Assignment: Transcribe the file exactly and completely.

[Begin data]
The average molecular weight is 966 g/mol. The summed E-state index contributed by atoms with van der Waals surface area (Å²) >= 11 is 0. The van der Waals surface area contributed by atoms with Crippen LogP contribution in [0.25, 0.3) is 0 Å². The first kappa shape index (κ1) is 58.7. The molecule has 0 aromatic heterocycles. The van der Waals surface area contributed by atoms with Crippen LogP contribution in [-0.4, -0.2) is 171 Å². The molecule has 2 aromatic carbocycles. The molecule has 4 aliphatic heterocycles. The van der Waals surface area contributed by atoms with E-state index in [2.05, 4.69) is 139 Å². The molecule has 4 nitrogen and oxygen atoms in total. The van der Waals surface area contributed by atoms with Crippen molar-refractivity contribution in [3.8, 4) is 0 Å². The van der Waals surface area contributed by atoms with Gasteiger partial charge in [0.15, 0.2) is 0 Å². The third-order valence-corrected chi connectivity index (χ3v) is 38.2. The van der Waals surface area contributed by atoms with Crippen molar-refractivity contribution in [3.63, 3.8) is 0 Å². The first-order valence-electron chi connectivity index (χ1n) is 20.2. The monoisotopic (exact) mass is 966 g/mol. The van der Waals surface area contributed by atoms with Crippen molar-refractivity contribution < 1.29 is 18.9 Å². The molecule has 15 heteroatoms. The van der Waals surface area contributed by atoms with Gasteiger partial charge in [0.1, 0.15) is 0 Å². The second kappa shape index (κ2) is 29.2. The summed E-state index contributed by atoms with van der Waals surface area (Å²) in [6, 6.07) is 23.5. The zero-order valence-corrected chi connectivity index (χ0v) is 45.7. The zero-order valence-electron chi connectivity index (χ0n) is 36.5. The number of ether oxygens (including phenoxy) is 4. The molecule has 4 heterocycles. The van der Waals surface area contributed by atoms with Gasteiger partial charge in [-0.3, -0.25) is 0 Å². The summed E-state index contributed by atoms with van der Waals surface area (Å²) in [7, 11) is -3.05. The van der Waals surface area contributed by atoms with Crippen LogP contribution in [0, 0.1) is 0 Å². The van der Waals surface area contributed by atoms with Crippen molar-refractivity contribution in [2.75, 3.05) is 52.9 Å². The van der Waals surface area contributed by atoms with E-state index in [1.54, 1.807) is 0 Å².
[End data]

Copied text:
The average molecular weight is 966 g/mol. The summed E-state index contributed by atoms with van der Waals surface area (Å²) >= 11 is 0. The van der Waals surface area contributed by atoms with Crippen LogP contribution in [0.25, 0.3) is 0 Å². The first kappa shape index (κ1) is 58.7. The molecule has 0 aromatic heterocycles. The van der Waals surface area contributed by atoms with Crippen LogP contribution in [-0.4, -0.2) is 171 Å². The molecule has 2 aromatic carbocycles. The molecule has 4 aliphatic heterocycles. The van der Waals surface area contributed by atoms with E-state index in [2.05, 4.69) is 139 Å². The molecule has 4 nitrogen and oxygen atoms in total. The van der Waals surface area contributed by atoms with Crippen molar-refractivity contribution in [3.8, 4) is 0 Å². The van der Waals surface area contributed by atoms with Gasteiger partial charge in [0.15, 0.2) is 0 Å². The third-order valence-corrected chi connectivity index (χ3v) is 38.2. The van der Waals surface area contributed by atoms with Crippen molar-refractivity contribution in [3.63, 3.8) is 0 Å². The first-order valence-electron chi connectivity index (χ1n) is 20.2. The monoisotopic (exact) mass is 966 g/mol. The van der Waals surface area contributed by atoms with Crippen molar-refractivity contribution < 1.29 is 18.9 Å². The molecule has 15 heteroatoms. The van der Waals surface area contributed by atoms with Gasteiger partial charge in [0.1, 0.15) is 0 Å². The second kappa shape index (κ2) is 29.2. The summed E-state index contributed by atoms with van der Waals surface area (Å²) in [6, 6.07) is 23.5. The zero-order valence-corrected chi connectivity index (χ0v) is 45.7. The zero-order valence-electron chi connectivity index (χ0n) is 36.5. The number of ether oxygens (including phenoxy) is 4. The molecule has 4 heterocycles. The van der Waals surface area contributed by atoms with Gasteiger partial charge in [-0.3, -0.25) is 0 Å². The summed E-state index contributed by atoms with van der Waals surface area (Å²) in [7, 11) is -3.05. The van der Waals surface area contributed by atoms with Crippen LogP contribution in [0, 0.1) is 0 Å². The van der Waals surface area contributed by atoms with Crippen molar-refractivity contribution in [2.75, 3.05) is 52.9 Å². The van der Waals surface area contributed by atoms with E-state index in [1.54, 1.807) is 0 Å².